Ver. 8.—The substance of this verse, taken in conjunction with the next, is this: The announcement which the Scripture records as made to Abraham, that “in him all the nations should be blessed,” that is, that by being like him in faith all nations should be blessed like him, did thus early preach to Abraham that which is the great cardinal truth of the gospel preached now: it proceeded upon a foresight of the fact now coming to pass, that by faith simply God would justify the Gentiles. As well as the Scripture quoted before from Gen. 15, so this announcement also ascertains to us the position that they that are of faith, and they alone, are blessed with the believing patriarch. Such appears to be the general scope of the passage; but the verbal details are not free from difficulty. And the Scripture, foreseeing (προϊδοῦσα δὲ ἡ γραφή); and, again, the Scripture, foreseeing. The conjunction δὲ indicates transition to another item of proof, as, e.g. in Rom. 9:27, Ἡσαΐας δέ. The word “Scripture” in 2 Pet. 1:20, “no prophecy of Scripture,” certainly denotes the sacred writings as taken collectively, that is, what is frequently recited by the plural, αἱ γραφαί, “the Scriptures.” So probably in Acts 8:22, “the passage of Scripture.” We are, therefore, warranted in supposing it possible, and being possible it is here also probable, that this is the sense in which the apostle now uses the term as well as in ver. 22, rather than as denoting, either the one particular passage cited or the particular book out of which it is taken. This view better suits the personification under which the Old Testament is here presented. This personification groups with that in Rom. 9:17, “The Scripture saith unto Pharaoh, For this very purpose did I raise thee up.” In both cases the “Scripture” is put in place of the announcement which Scripture records as having been made, the Scripture itself being written after the time of both Abraham and Pharaoh, and not addressed to them. But here there is the additional feature, of foresight being attributed to Scripture—a foresight, not exactly of the Holy Spirit inspiring the Scripture, but of the Divine Being who, on the occasion referred to, was holding communication with Abraham; although, yet again, “the Scripture” seems in the words, “foreseeing that God would justify,” etc., distinguished from “God.” The sense, however, is clear; Scripture shows that, as early as the time of Abraham, a Divine intimation was given that God would, on the ground of faith simply, justify any human being throughout the world that should believe in him as Abraham did. Rabbinical scholars tell us that in those writings a citation from Scripture is frequently introduced with the words, “What sees the Scripture?” or, “What sees he [or, ‘it’]?” That God would justify the heathen through faith (ὅτι ἐκ πίστεως δικαιοῖ τὰ ἔθνη ὁ Θεός); that by (Greek, out of) faith would God justify the nations. The position of ἐκ πίστεως betokens that the apostle’s point here is, not that God would justify the Gentiles, but that it was by faith that he would do so irrespectively of any fulfillment on their part of ceremonial observances. The tense of the present indicative δικαιοῖ is hardly to be explained thus: would justify as we now see he is doing. The usual effect of the oratio obliqua transfers the standpoint of time in δικαιοῖ to the time of the foresight, the present tense being put instead of the future (δικαιώσει), as intimating that God was, so to speak, even now preparing thus to justify, or, in the Divine estimate of spaces of time, was on the eve of thus justifying; analogously with the force of the present tense in the participles “given” and “poured out” (διδόμενον, ἐκχυνόμενον) in Luke 22:19, 20. The condition of mankind in the meanwhile is described in vers. 22, 23—shut up unto the faith that was to be revealed. A question arises as to the exact interpretation of the word ἔθνη as twice occurring in this verse. Does the apostle use it as the correlative to Jews, “Gentiles;” or without any such sense of contradistinction, “nations” including both Jews and Gentiles? In answer, we observe: (1) The great point in these verses (6–9) is, not the call of the Gentiles, but the efficacy of faith without Levitical ceremonialism, as summed up in the words of ver. 9. (2) The original passage which the apostle is now referring to is that in Gen. 12:3, where the Septuagint, conformably with the Hebrew, has Καὶ ἐνευλογηθήσονται ἐν σοὶ πᾶσαι αἱ φυλὰι τῆς γῆς: in our Authorized Version, “And in thee shall all families [Hebrew, mishpechōth] of the earth be blessed:” only, through some cause or other, instead of “all families,” he writes the words, “all nations” (πάντα τὰ ἔθνη), which we find in what was said by the Lord to the two angels (Gen. 18:18), Καὶ ἐνευλογηθήσονται ἐν αὐτῷ [that is, Abraham] πάντα τὰ ἔθνη τῆς γῆς: Authorized Version, “all the nations of the earth” (Gen. 22:18, and the promise to Isaac, Gen. 26:4, are irrelevant to the point now under consideration). We, therefore, are warranted in assuming that, as ἔθνη might be used as coextensive with φυλαί (“families”), it really is here employed by the apostle with the same extension of application. We may add that, most certainly, the apostle utterly repudiated the notion that God justifies Gentiles on a different footing from that on which he justifies Jews: whether Jews or Gentiles, they only who are of faith are blessed with Abraham; and, whether Jews or Gentiles all who are of faith are blessed with him. Preached before the gospel unto Abraham, saying (προευηγγελίσατο τῷ Ἀβραάμ, ὅτι); preached the gospel beforehand unto Abraham, saying. Very striking and animated is the apostle’s use of this word προευηγγελίσατο, a compound verb, minted no doubt for the occasion out of his own ardent thought, though it is found also in his senior contemporary, Philo. It is plainly an allusion to the “gospel” now openly proclaimed to the world as having been “by anticipation” already then announced to Abraham, the Most High himself the herald; signifying also the joy which it brought to the patriarch, and (Chrysostom adds) his great desire for its accomplishment. The blessed and glorious gospel of the grace of God has been the thought of God in all ages. May we connect with this the mysterious passage in John 8:56? In point of construction, the verb εὐαγγελίζομαι is nowhere else followed by ὅτι: but as it is sometimes found governing an accusative of the matter preached (Luke 1:19; 2:10; Acts 5:42; 8:12; Eph. 2:17), there is no harshness in its construction with ὅτι, which we may here represent in English by “saying.” In thee shall all nations be blessed (ἐνευλογηθήσονται [Receptus, εὐλογηθήσονται] ἐν σοὶ πάντα τὰ ἔθνη). “In thee” as their type and pattern, in respect both to the “blessing” bestowed upon him and to the faith out of which his blessing sprang. The “blessing” consists of God’s love and all the well-being which can flow from God’s love; the form of well-being varying according to the believer’s circumstances, whether in this life or in the life to come; it receives its consummation with the final utterance, “Come, ye blessed (εὐλογημένοι) of my Father, inherit the kingdom prepared for you from the foundation of the world.” Into this condition of blessedness the sinful and guilty can only be brought through justification; but justification through Christ does of necessary consequence bring us into it. The compound form of the verb, ἐνευλογηθήσονται, added to ἐν σοὶ, forcibly indicates that moral inherency in Abraham, through our being in faith and obedience his spiritual offspring, whereby alone the blessing is attained and possessed. Chrysostom remarks, “If, then those were Abraham’s sons, not, who were related to him by blood, but who follow his faith, for this is the meaning of the words, ‘In thee all nations,’ it is plain that the Gentiles are brought into kindred with him.” Augustine explains “in thee”, similarly: “To wit, by imitation of his faith by which he was justified even before the sacrament of circumcision.” Luther writes “In Abraham are we blessed, but in what Abraham? The believing Abraham, to wit; because if we are not in Abraham, we are under a curse rather, even if we were in Abraham according to the flesh.” Calvin likewise: “These words beyonds all doubt mean that all must become objects of blessing after Abraham’s fashion; for he is the common pattern, nay rather, rule. But he by faiths obtained blessing; therefore faith is for all the means.”[10]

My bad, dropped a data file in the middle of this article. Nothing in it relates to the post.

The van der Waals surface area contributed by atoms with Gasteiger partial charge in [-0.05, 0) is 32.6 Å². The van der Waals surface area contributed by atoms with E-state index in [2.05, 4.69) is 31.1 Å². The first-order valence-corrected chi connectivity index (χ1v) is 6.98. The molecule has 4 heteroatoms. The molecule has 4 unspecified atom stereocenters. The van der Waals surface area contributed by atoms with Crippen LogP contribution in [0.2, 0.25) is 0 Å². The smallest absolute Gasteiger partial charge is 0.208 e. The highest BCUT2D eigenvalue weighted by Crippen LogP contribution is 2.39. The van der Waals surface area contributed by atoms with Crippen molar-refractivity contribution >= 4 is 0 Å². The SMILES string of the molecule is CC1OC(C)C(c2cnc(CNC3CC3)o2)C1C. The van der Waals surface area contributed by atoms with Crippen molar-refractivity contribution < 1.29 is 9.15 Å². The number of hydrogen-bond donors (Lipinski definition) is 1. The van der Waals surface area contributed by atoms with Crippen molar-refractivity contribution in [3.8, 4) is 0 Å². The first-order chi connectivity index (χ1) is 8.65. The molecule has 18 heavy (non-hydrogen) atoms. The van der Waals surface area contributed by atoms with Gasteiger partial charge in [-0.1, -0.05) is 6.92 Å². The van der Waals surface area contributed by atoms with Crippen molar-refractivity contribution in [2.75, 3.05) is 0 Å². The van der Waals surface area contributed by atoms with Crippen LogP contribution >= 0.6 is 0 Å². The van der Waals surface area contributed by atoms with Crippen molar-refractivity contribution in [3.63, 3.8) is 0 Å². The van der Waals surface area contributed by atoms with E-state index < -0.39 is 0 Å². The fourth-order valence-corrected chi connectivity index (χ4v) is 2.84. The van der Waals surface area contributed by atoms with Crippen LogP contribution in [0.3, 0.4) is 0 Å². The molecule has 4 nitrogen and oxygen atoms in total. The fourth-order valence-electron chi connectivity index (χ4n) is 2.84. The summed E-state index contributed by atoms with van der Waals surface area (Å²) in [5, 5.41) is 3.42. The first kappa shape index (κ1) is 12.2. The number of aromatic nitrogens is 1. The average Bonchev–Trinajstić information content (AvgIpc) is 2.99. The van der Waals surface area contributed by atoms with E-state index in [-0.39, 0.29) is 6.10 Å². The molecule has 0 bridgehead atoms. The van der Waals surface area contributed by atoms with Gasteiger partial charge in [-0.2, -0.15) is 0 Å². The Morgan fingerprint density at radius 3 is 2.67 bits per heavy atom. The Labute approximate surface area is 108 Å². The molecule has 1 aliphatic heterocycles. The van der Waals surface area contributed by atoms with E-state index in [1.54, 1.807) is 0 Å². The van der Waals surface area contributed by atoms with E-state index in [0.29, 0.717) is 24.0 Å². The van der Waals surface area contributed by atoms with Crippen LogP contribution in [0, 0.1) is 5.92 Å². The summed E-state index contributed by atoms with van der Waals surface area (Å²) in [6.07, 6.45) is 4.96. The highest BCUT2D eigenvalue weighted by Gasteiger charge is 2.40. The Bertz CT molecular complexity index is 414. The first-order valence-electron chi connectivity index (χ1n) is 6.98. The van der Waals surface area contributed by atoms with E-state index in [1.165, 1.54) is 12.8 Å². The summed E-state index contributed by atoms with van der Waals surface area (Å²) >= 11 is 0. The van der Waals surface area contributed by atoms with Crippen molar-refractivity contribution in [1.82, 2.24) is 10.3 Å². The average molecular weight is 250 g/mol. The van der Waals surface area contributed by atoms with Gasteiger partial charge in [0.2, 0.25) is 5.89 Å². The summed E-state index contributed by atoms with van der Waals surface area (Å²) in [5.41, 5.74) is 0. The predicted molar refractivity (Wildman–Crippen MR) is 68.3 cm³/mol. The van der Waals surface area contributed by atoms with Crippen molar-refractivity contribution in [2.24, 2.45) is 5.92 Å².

3:8 / Paul’s scriptural citation does not follow exactly Gen. 12:3, which reads “and all peoples on earth will be blessed through you.” It appears that Paul has conflated Gen. 12:3 with Gen. 18:18 (“all nations on earth will be blessed through him”) and perhaps also with Gen. 22:18 (“through your offspring all nations on earth will be blessed, because you have obeyed me”). Paul may have chosen to use Gen. 12:3 primarily while adding features from the other two passages because for his argument he needed a scriptural passage that occurred prior to the story about God requiring circumcision (Gen. 17), and he wanted to work with the contrast of blessing and curse that occurs in Gen. 12:3 (“I will bless those who bless you, and whoever curses you I will curse”).[11]